What's an H between friends?

Wanganui Travel Blog

 › entry 10 of 31 › view all entries
At the start. Not even wet yet
"Wh" in Maori pronunciation comes out as "F".  This makes for some good old fashioned belly laughs about a lot of New Zealand towns with Maori names, like Whakatane, that one especially because Tane means Man.

However, over on the West Coast of the North Island lies Wanganui and there has been debate going on for some time about the correctness of the name of the city, which was originally called Whanganui by local Maori.  The confusion here is because the local dialect has a very light, or non-existent "F" sound for Wh (almost like English as used in the word "where"), so the Europeans spelled it's name Wanganui.

Oddly enough, the river that flows through the town has the correct local Maori spelling and when I was part of a group of adventurers setting off down the river in Kayaks several years ago, I have to admit the two different spellings had me confused.
Emptying kayaks after white water

It seems now that the NZ Government is finally looking to correct the misnomer and return the H to it's rightful place.  Unfortunately this generation of residents are polarized by the idea and there is currently much Hoo-Haa Happening.  HaHaHa (okay, that's enough of the H thing).  April 2009

Anyway, I'm here to talk about the Whanganui River trip I was part of back in 1994.  It was a work thing where we used to take kids who were on the verge of going bad if they hung out with the wrong friends over the long Christmas/Summer holidays. 
  It wasn't always kayaking but always something to challenge the boys, move them from their comfort zone and help them realise a bit more of their potential.  Often their families couldn't afford to pack them off on such adventures so it was all part of the organisation that no financial contribution was expected.
Farmers abandoned the land they had cleared and the bridge never used

  My role was as a supervisor and as I'd recently returned from 12 months in the UK I was ready for another adventure myself!

We spent four days on the river paddling, tackling white water rapids (of a relaxed nature), staying in Dept of Conservation huts, and cooking for each other as we stopped for meals.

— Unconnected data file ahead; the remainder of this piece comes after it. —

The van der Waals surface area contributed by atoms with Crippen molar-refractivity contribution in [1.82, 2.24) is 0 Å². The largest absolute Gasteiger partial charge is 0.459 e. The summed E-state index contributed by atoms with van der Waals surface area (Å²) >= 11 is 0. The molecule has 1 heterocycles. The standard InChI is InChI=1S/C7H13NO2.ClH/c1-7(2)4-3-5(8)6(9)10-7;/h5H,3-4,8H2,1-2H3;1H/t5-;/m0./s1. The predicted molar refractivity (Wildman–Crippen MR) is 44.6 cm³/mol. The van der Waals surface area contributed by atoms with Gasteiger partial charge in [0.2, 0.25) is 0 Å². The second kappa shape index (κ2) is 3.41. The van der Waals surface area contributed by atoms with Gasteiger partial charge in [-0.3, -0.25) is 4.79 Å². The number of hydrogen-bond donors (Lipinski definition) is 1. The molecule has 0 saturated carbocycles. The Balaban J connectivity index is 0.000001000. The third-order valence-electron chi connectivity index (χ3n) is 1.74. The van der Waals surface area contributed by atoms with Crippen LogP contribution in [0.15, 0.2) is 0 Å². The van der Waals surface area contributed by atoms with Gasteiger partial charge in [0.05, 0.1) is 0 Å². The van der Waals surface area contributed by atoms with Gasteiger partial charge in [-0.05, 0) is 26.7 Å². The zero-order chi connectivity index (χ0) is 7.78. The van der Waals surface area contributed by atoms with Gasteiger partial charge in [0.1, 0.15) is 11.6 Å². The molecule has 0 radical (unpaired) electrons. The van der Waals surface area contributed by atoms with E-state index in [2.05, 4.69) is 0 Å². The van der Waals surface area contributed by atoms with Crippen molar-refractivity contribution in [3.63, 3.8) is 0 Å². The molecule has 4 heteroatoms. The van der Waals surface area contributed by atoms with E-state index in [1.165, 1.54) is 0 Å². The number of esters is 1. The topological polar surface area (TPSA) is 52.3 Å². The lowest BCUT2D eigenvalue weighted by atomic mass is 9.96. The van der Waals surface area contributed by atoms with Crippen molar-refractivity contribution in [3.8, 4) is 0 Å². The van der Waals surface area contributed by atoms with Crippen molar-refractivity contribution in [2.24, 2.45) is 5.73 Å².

One of the interesting points we saw was "The Bridge to Nowhere".  The Government built the bridge when land owners were trying to clear the bush for farming.  Life and the task were too tough and in the end they abandoned the site leaving the bridge sitting in the middle of dense bush as a reminder of the power of Mother Nature.

Another thing that surprised me was a place we stopped for lunch one day that was littered with sea shells.
Joined by a family in their Canadian
  It seemed too far from the sea to me but I guess at some point in the history of this land salt water may have flowed that far up.

It was a great week and I was impressed with the changes in attitude I saw in the boys who began as staunch, show-offs but progressed to being part of the team and grew socially with every passing day.  That's what I call success!

The Whanganui River features in the recent film, "The River Queen" starring Keiffer Sutherland.  It shows a little of the importance, to local Maori, this water way was.

Join TravBuddy to leave comments, meet new friends and share travel tips!
At the start. Not even wet yet
At the start. Not even wet yet
Emptying kayaks after white water
Emptying kayaks after white water
Farmers abandoned the land they ha…
Farmers abandoned the land they h…
Joined by a family in their Canadi…
Joined by a family in their Canad…
Bridge to nowhere.
Built when b…
"Bridge to nowhere". Built when …
Stopping for a swim
Stopping for a swim
photo by: pinkpeardrops